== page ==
What is a Youth Rehabilitation Order?
The Youth Rehabilitation Order (YRO) is a community sentence with 18 ‘Requirements’. From 30 November 2009 judges and magistrates choose a single requirement or combination of requirements depending on the seriousness of the offence and the potential risk of harm the offender poses. The Requirements enables young people to engage with interventions most likely to address their offending behaviour.
The 18 Requirements are:
- Unpaid Work – between 40 and 300 hours, to be completed in 12 months. Projects include gardening, painting/decorating and removing graffiti. This work is called Community Payback and is run by the probation service.
- Activity – this could consist of activities leading to reparation, such as restorative justice.
- Programme – aimed at changing offending behaviour. These programmes designed to address the attitudes and patterns of behaviour that contribute to offending, such as programmes for sex offenders, domestic violence perpetrators or those who misuse drugs.
- Prohibited activity – the offender must refrain from participating in activities on a specified day or days or during a period set by the court.
- Curfew (usually with electronic monitoring) – the offender must remain for certain periods at a specified place.
- Exclusion – from certain areas – the offender may not enter a specified place for a period up to two years.
- Local authority residence – the offender must live as directed by the local authority.
- Residence – the offender must reside at a specified place.
- Mental health treatment – the Court must be satisfied that the mental condition of the offender is such that this kind of treatment is needed and that the offender is susceptible to it. This Requirement can only be given with the consent of the offender/parents/carers.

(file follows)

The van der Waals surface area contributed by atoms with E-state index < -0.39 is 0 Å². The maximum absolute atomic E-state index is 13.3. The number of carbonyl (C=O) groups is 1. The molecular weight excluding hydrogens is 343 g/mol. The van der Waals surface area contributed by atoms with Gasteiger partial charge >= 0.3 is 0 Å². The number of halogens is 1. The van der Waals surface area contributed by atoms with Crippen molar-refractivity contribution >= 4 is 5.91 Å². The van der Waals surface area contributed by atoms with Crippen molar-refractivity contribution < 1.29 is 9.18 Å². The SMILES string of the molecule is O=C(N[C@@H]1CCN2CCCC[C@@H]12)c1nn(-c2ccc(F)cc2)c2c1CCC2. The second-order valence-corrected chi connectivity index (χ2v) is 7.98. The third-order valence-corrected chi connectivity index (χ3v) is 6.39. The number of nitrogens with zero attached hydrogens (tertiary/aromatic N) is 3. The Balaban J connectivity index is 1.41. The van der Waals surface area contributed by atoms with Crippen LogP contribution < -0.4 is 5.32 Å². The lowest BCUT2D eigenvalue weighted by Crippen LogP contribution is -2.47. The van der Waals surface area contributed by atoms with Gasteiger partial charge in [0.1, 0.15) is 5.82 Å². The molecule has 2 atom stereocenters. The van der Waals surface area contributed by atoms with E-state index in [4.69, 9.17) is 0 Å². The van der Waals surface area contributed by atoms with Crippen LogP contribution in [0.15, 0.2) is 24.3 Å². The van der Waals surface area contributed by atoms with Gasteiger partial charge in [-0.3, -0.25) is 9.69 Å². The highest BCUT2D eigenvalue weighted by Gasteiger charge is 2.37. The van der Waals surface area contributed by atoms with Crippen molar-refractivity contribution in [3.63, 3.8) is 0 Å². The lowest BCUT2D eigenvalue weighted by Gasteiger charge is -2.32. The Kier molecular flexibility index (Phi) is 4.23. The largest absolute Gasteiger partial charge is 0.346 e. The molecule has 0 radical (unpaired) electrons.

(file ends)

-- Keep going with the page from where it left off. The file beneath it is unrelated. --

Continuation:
- Supervision – the offender must report as directed, complying with the Requirements of the Order.
- Drug treatment – the offender is required to have treatment to reduce or eliminate his/her dependency on or propensity to misuse drugs and provide samples for drug testing on a random basis. This Requirement can only be given with the consent of the offender/parents/carers.
- Drug testing – the offender agrees to give a sample (e.g. mouth swab) to ascertain whether they have drugs in their system.
- Attendance centre (for under 25s) – the offender must attend an attendance centre.
- Electronic monitoring – use of tagging and voice verification in checking someone is at a specified location during specified times.
- Education – this could consist of packages of work on basic skills, employment, training and education or include active plans related to maintaining education in conjunction with schools.
- Intensive fostering – this is an alternative to custody and is given only to young people who have committed very serious offences. You live with the foster family under their rules.
- Intensive supervision and surveillance (ISS) -ISS is an alternative to custody given to young people who have committed serious offences. It involves numerous contact with the YOT and an intensive work plan.
- Intoxicating substance treatment – the offender is required to attend treatment to reduce or eliminate dependency on alcohol. The Requirement can only be given with the consent of the offender/parents/carers.